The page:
You may feel that you are on top of your finances and are managing your day-to-day money, but how robust is your financial plan? Are you on track for retirement and what protection do you have if life turns upside down? Ahead of Financial Planning Month in October, Liberty challenged four City Press readers to test their long-term financial plans by offering a financial needs analysis #RealLifeAdvice
Ryan is in his mid-twenties and about to complete his articles. Being financially minded he has focused on investing and avoiding taking on too much debt. He received a small inheritance which he immediately invested in a portfolio of exchange-traded funds (ETFs) and continues to save each month into a tax-free savings account which invests in ETFs. Ryan has R90 000 of outstanding car finance and a credit card with a balance of R10 000. “I try to buy ETFs whenever I feel I have enough to reduce the brokerage. However, sometimes I end up spending that money on bicycles as I am an avid cyclist.”
Ryan is concerned that he is not taking advantage of the tax benefits offered by a retirement fund, as his company does not offer one. He also wants to create a longer-term investment plan to reach his goal of having a capital amount of R1 million by the age of 30.
Liberty Financial adviser Carlo Gil was very impressed with Ryan’s savings discipline, but he was concerned that Ryan had very little protection if he was unable to work.
“Risk benefits are always a priority; we need to protect our income first before anything else.”
As Ryan has no dependants and little debt, his life cover – provided through his company – is sufficient to meet his needs. Of greater concern is if Ryan becomes ill or disabled, because he would need income for the next 30 years. Gil recommended that Ryan take out Liberty’s Absolute Income Protection as well as a lump sum benefit in the case of disability. Gil also recommended that Ryan take out a dread disease policy (a critical illness benefit).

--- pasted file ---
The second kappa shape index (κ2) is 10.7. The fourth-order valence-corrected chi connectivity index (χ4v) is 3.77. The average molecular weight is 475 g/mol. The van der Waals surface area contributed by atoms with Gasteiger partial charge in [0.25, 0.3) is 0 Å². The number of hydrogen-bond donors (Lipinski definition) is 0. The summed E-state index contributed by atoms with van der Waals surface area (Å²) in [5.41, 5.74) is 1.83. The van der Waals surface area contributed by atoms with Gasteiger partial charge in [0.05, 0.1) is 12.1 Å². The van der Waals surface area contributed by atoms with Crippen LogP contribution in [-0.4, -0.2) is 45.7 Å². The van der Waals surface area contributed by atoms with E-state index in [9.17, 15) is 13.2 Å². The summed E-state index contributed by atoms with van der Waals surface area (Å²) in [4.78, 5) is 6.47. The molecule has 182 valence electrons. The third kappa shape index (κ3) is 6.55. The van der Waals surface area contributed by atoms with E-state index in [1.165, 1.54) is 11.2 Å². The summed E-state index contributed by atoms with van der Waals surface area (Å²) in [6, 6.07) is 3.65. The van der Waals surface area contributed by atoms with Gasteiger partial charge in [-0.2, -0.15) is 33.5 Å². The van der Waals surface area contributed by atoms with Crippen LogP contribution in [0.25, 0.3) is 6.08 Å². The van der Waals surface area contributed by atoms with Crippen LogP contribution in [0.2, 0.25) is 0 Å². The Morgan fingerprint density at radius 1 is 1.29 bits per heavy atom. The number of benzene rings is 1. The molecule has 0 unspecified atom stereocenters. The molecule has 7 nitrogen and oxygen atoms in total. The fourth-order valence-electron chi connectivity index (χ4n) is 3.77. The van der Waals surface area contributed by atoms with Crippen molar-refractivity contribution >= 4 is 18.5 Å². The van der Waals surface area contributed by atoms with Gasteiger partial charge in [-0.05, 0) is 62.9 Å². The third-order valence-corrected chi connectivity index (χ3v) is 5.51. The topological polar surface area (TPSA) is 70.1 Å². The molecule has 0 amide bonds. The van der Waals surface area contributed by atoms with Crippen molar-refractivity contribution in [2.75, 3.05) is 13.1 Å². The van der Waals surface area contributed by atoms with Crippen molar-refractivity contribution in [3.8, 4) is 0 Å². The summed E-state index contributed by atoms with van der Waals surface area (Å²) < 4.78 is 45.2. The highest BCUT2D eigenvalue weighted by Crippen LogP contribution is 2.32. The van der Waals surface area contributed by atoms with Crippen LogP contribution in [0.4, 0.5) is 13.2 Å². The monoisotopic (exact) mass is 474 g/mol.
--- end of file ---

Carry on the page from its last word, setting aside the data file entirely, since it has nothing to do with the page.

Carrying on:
“Living Lifestyle Plus is a fully comprehensive dread disease cover with top-up and extended cover. I strongly recommend this cover to Ryan as he has no exiting provision for this and, unfortunately, claim stats now show one in three people will most likely have a dread disease. As Ryan plans to travel once he has completed his articles, it is important to note that this policy will cover him while he is overseas.”
As Ryan has no provisions for retirement savings, Gil recommended he consider a retirement annuity to maximise his tax benefits as the SA Revenue Service allows an individual up to 27.5% of their gross salary as a deduction.
Gil recommended the Stanlib Retirement Annuity which is a flexible investment that would not penalise him if he changed his contributions. It has a large variety of portfolio selections and has a very competitive platform fee of 0.5%.
In terms of Ryan’s goal to increase his investments from R250 000 to R1 million by the age of 30, he would need to save around R11 000 a month for the next four years. As this would exceed the amount he could save in a tax-free savings account, Gil recommended an investment builder. “The term is over five years that will allow the full tax benefit of an endowment. As an endowment is taxed within the fund at the fund rate of 28%, depending on Ryan’s tax rate, it may provide a higher after-tax return than if he invested directly into unit trusts, for example.